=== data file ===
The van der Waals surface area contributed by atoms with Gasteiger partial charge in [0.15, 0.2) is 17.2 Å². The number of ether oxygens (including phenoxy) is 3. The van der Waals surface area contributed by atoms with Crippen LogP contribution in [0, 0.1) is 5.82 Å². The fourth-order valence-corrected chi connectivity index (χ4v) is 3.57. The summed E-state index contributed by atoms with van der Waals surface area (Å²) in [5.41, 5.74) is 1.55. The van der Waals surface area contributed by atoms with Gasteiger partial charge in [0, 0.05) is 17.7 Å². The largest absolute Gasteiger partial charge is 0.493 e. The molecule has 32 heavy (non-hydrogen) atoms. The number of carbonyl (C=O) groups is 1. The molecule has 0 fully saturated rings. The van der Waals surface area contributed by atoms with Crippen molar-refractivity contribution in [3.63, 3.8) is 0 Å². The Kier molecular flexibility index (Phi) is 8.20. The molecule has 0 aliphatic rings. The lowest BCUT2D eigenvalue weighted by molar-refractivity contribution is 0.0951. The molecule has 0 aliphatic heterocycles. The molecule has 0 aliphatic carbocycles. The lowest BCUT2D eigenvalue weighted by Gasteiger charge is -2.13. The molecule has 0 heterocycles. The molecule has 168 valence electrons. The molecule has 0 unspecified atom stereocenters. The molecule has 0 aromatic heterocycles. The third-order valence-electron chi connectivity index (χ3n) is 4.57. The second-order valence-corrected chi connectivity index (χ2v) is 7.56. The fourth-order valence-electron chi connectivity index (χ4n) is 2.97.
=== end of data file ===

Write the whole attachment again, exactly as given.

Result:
The van der Waals surface area contributed by atoms with Gasteiger partial charge in [0.15, 0.2) is 17.2 Å². The number of ether oxygens (including phenoxy) is 3. The van der Waals surface area contributed by atoms with Crippen LogP contribution in [0, 0.1) is 5.82 Å². The fourth-order valence-corrected chi connectivity index (χ4v) is 3.57. The summed E-state index contributed by atoms with van der Waals surface area (Å²) in [5.41, 5.74) is 1.55. The van der Waals surface area contributed by atoms with Gasteiger partial charge in [0, 0.05) is 17.7 Å². The largest absolute Gasteiger partial charge is 0.493 e. The molecule has 32 heavy (non-hydrogen) atoms. The number of carbonyl (C=O) groups is 1. The molecule has 0 fully saturated rings. The van der Waals surface area contributed by atoms with Crippen molar-refractivity contribution in [3.63, 3.8) is 0 Å². The Kier molecular flexibility index (Phi) is 8.20. The molecule has 0 aliphatic rings. The lowest BCUT2D eigenvalue weighted by molar-refractivity contribution is 0.0951. The molecule has 0 aliphatic heterocycles. The molecule has 0 aliphatic carbocycles. The lowest BCUT2D eigenvalue weighted by Gasteiger charge is -2.13. The molecule has 0 heterocycles. The molecule has 168 valence electrons. The molecule has 0 unspecified atom stereocenters. The molecule has 0 aromatic heterocycles. The third-order valence-electron chi connectivity index (χ3n) is 4.57. The second-order valence-corrected chi connectivity index (χ2v) is 7.56. The fourth-order valence-electron chi connectivity index (χ4n) is 2.97.